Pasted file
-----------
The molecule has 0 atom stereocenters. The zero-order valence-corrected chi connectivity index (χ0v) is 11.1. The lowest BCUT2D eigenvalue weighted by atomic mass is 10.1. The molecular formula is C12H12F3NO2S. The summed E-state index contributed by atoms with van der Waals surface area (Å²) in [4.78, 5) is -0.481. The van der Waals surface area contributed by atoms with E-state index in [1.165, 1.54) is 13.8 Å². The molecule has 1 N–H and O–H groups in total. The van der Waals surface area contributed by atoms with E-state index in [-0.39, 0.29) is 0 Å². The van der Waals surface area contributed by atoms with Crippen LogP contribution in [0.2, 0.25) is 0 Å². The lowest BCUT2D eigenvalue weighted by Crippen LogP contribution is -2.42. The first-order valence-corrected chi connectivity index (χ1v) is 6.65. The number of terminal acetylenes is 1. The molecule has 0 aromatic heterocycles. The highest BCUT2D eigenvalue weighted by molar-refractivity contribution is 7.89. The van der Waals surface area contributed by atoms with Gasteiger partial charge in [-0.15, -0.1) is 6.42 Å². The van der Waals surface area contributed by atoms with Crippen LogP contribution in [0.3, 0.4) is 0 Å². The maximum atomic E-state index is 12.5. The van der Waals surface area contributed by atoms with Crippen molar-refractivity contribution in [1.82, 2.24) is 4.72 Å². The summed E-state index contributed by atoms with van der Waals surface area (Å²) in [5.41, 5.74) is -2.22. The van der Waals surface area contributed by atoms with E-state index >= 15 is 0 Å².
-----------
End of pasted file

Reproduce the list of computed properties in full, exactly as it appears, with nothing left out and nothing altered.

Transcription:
The molecule has 0 atom stereocenters. The zero-order valence-corrected chi connectivity index (χ0v) is 11.1. The lowest BCUT2D eigenvalue weighted by atomic mass is 10.1. The molecular formula is C12H12F3NO2S. The summed E-state index contributed by atoms with van der Waals surface area (Å²) in [4.78, 5) is -0.481. The van der Waals surface area contributed by atoms with E-state index in [1.165, 1.54) is 13.8 Å². The molecule has 1 N–H and O–H groups in total. The van der Waals surface area contributed by atoms with E-state index in [-0.39, 0.29) is 0 Å². The van der Waals surface area contributed by atoms with Crippen LogP contribution in [0.2, 0.25) is 0 Å². The lowest BCUT2D eigenvalue weighted by Crippen LogP contribution is -2.42. The first-order valence-corrected chi connectivity index (χ1v) is 6.65. The number of terminal acetylenes is 1. The molecule has 0 aromatic heterocycles. The highest BCUT2D eigenvalue weighted by molar-refractivity contribution is 7.89. The van der Waals surface area contributed by atoms with Gasteiger partial charge in [-0.15, -0.1) is 6.42 Å². The van der Waals surface area contributed by atoms with Crippen LogP contribution in [0.3, 0.4) is 0 Å². The maximum atomic E-state index is 12.5. The van der Waals surface area contributed by atoms with Crippen molar-refractivity contribution in [1.82, 2.24) is 4.72 Å². The summed E-state index contributed by atoms with van der Waals surface area (Å²) in [5.41, 5.74) is -2.22. The van der Waals surface area contributed by atoms with E-state index >= 15 is 0 Å².